As the new war drags on, Buencamino and Paterno indicate their support of a proposal for Philippine autonomy as a protectorate of the United States. Enraged, Luna orders their arrest as traitors to the constitution they swore to uphold. Aguinaldo reluctantly arrests them, especially as Prime Minister Mabini validates that Luna had grounds.

Luna's military campaign is undermined by General Tomás Mascardo, who opposes Luna's order for reinforcements, stating that he will only follow the President's direct orders. While the two generals are about to clash in Pampanga, the Americans advance steadily as other Filipino generals like Gregorio del Pilar retreat to the north. Luna visits Aguinaldo and Mabini to file his resignation, knowing that Buencamino and Paterno have been set free. Aguinaldo refuses to accept his resignation, and approves Luna's request to establish the Philippines Military headquarters in the north.

Later, Luna is summoned to the President's headquarters in Cabanatuan. Although his officers are suspicious of the telegram, Luna rides to Cabanatuan, bringing only Román and Rusca with him. Upon arrival, the streets are unusually empty, most of the soldiers had already left the president's headquarters under Aguinaldo's orders, with the exception of some elements of the Kawit Battalion and presidential guards. Luna discovers that Aguinaldo had already left that morning, and only Buencamino remains in the office. As they exchange heated words, a single shot is fired outside. Luna investigates and encounters Captain Janolino and his men, who attack him. Luna is shot, stabbed, and häçked repeatedly to death. Román is also killed while a wounded Rusca surrenders to the Kawit soldiers. Most of Luna's remaining loyal officers are arrested during the purge, while some are tortured and killed, including the Bernal brothers, Heneral Luna's closest aides.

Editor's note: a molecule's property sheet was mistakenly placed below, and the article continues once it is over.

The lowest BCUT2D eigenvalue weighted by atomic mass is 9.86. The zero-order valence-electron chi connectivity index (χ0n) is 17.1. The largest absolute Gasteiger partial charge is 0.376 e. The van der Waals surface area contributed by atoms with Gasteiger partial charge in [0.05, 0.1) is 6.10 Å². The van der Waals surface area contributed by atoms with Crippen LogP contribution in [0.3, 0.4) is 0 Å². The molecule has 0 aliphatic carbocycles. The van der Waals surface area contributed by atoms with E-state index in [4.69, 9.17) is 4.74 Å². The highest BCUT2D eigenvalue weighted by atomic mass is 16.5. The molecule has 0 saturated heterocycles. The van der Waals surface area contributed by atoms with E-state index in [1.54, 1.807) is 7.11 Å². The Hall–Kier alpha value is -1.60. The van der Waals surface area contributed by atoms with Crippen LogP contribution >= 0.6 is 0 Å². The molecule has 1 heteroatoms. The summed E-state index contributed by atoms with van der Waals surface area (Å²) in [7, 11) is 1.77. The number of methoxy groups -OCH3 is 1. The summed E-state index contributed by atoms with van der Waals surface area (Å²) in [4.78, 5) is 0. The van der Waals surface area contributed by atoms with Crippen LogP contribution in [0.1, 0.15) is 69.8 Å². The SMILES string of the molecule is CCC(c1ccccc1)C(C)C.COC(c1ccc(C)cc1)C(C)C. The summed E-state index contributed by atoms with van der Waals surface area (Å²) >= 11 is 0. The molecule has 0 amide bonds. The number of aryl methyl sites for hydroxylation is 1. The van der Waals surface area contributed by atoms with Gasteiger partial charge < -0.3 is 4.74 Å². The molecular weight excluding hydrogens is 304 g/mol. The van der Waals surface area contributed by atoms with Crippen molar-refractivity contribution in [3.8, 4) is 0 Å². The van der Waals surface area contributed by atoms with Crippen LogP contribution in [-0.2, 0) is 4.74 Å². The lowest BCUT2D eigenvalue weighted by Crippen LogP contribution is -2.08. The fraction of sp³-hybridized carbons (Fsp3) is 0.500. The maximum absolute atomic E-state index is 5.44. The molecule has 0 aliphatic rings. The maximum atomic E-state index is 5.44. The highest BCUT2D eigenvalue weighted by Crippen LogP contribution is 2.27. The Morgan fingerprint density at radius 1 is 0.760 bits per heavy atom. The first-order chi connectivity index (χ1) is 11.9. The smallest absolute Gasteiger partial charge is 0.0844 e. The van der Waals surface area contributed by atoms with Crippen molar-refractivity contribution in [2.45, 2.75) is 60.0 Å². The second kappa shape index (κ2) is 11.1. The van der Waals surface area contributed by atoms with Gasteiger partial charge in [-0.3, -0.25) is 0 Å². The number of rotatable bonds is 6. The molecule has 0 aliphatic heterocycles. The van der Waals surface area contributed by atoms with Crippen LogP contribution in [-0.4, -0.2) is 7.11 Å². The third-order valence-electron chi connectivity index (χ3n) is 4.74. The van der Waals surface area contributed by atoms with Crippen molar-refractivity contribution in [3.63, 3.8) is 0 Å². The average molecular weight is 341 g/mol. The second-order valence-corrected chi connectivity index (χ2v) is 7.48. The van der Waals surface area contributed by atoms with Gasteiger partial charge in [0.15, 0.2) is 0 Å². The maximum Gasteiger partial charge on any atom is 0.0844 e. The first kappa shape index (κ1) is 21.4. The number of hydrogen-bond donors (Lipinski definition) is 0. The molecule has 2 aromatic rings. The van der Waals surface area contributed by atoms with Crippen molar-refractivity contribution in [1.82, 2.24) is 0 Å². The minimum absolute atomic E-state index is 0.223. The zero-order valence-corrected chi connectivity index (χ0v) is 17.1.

As ordered by Aguinaldo, Luna and Román are buried with full military honors by the Kawit Battalion - the same men who killed them. Mabini, who is among the mourners, notices a bloodied machete on one of the soldiers. However, the inquest to Luna's assassination exonerates the Kawit Battalion and Luna's killers are never caught.

After the war, while American newspapers in the Philippines quickly blame Aguinaldo for Luna's death, Aguinaldo denies his involvement on the assassination; calling Luna as his most brilliant and most capable general. MacArthur and Otis acknowledge Luna was a worthy adversary, laughing at the fact that the Filipinos killed the only real general they had.

In the film's post-credits scene at the end, General Gregorio del Pilar prepares to cover President Aguinaldo's retreat to the north. Del Pilar inspects Luna's remaining men and orders his aide, Colonel Vicente Enríquez (Carlo Aquino) to select 60 of them.
[wikipedia]
 
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para sa lahat na bumibisita dito, eto po ay libreng panoorin lang dito pero d po to for downloading unless you are using IDM then yes you can otherwise. dahil lounge section to soooo nag initiate lang ako na ilagay to dito and i wasnt even sure kun tamang lugar to para ilagay to dito 😅.salamat po..